Oracle Loses Battle Against Second-Hand Software Licensing

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The European Court of Justice says selling on software licences second-hand is fine – much to Oracle’s dismay!

The European Court of Justice has ruled that used software licences can be sold on, in a case that will leave Oracle down in the dumps.

Oracle brought a case against German company UsedSoft, which markets licences acquired from Oracle customers. Having taken its bid to stop UsedSoft’s practices to a German court, Oracle’s complaint was referred to the Court of Justice.

The EU body said that distribution rights ended when the copyright holder markets copies of their software on a material medium, such as a CD-ROM or DVD, or via downloads from their website.

Who’s got the right?

“Where the copyright holder makes available to his customer a copy – tangible or intangible  – and at the same time concludes, in return for payment of a fee, a licence agreement granting the customer the right to use that copy for an unlimited period, that rightholder sells the copy to the customer and thus exhausts his exclusive distribution right,” the ruling read.

“Such a transaction involves a transfer of the right of ownership of the copy. Therefore, even if the licence agreement prohibits a further transfer, the rightholder can no longer oppose the resale of that copy.”

The court said, however, that anyone who sells a licence is not allowed to carry on using the related software on their own system. “An original acquirer of a tangible or intangible copy of a computer program for which the copyright holder’s right of distribution is exhausted must make the copy downloaded onto his own computer unusable at the time of resale,” the ruling read.

Furthermore, if the “first acquirer” has bought a licence covering more users than they needed, they cannot divide the licence to resell only part of it.

But the ramifications of the decision are significant, as they will affect all software makers operating in the EU. Oracle may not have lost the case for good, as it still has to go back to the German court for a final verdict, but the Court of Justice’s ruling will likely have a big impact.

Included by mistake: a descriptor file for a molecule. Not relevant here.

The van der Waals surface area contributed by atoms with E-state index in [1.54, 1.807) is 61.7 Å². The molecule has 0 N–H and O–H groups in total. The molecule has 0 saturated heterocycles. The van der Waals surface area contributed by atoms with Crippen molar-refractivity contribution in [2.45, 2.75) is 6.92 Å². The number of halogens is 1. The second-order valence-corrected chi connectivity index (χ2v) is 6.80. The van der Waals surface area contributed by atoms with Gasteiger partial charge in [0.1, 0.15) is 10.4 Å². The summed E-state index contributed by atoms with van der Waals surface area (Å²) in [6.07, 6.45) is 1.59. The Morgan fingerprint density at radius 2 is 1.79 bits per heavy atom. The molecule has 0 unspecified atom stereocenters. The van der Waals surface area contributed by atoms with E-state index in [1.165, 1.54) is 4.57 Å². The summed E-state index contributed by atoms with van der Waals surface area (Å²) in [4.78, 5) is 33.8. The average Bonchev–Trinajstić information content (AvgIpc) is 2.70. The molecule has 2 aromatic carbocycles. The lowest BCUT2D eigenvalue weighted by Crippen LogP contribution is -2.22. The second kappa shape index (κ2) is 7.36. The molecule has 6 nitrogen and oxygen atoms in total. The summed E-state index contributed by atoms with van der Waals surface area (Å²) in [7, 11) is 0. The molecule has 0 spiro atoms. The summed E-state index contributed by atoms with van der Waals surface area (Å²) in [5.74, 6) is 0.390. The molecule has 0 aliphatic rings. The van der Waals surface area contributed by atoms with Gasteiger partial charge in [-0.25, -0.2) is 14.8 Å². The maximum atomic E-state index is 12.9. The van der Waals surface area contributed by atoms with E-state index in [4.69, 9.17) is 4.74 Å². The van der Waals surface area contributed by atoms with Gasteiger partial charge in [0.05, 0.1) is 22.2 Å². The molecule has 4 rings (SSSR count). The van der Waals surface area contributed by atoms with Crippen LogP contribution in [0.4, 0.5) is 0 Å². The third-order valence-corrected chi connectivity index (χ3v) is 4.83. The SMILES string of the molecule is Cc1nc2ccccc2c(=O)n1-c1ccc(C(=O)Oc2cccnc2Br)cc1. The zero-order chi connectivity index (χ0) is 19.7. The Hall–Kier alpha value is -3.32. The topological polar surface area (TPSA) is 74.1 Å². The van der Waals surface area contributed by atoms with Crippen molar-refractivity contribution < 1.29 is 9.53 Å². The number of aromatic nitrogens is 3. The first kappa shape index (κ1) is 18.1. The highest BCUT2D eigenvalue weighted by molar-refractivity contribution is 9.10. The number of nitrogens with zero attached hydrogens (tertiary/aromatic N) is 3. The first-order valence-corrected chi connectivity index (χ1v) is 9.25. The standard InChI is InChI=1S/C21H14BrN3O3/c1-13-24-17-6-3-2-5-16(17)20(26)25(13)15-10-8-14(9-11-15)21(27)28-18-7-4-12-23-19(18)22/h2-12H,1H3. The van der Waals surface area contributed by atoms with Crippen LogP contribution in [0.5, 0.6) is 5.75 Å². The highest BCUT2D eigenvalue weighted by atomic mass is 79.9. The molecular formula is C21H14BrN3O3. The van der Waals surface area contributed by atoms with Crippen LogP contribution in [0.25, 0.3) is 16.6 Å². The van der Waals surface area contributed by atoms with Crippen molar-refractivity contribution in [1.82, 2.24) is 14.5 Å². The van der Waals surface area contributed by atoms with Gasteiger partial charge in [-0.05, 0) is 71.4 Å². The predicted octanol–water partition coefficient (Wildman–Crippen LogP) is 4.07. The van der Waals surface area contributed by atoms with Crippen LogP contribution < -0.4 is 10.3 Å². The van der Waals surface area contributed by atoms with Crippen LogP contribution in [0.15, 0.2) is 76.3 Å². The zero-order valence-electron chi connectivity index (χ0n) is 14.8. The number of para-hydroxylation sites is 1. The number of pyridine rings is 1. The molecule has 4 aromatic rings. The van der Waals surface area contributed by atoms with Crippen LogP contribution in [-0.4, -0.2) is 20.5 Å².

Oracle is not faring too well in its copyright and patent spat with Google either. It accepted zero financial damages from Google over its Java API lawsuit, but will appeal the ruling that Java APIs used by Google in building Android are not protected by copyright.

However, in June, Oracle still saw net income increase by 8 percent to $3.5 billion during  its fiscal Q4 2012.

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  1. I just wanted to clarify the point on dividing licences and how this ruling relates to other software vendors. Note that this ruling specifically refers to an Oracle ‘licence’ block of 25 CALs i.e.: a company that purchased 100 blocks (2500) CALs can sell off those 100 blocks to 100 different customers but it cannot break down the individual licence blocks e.g.: a ‘licence’ block cannot be broken down into 5 x 5 user licences. Similarly, with Microsoft Volume LA’s (Select / Enterprise), such LA’s can also be broken down to licence level e.g.: an LA containing 1000 x Office 2010 PRO can be broken down and sold off in smaller quantities but you cannot break down at the individual Office 2010 PRO licence level and then sell off as individual components (Word, Excel, PowerPoint, Access etc). Another Microsoft product example would be the Windows SBS CALs, which could be purchased in licence blocks of 5 or 20 – a company may purchase a 2 licences, 1 containing 20 CALs + the other containing 5 CALs – if the ECJ ruling is applied here, you cannot break down the licence block of 20 and sell off to two different customers in smaller quantities such as 10 + 10 CALs but you can sell the 2 licence blocks to 2 different customers.

    In any case, this court ruling puts a massive dent in the FUD (Fear, Uncertainty & Doubt) tactics employed by the software vendors. However, worth noting that Usedsoft’s use of a ‘Notary’ (in part, to hide where the licences came from) was deemed illegal by the German courts and Usedsoft is now also going through insolvency proceedings. There are other secondary software licence suppliers whom adopt more transparent business models that do not rely on the Exhaustion Principle eg: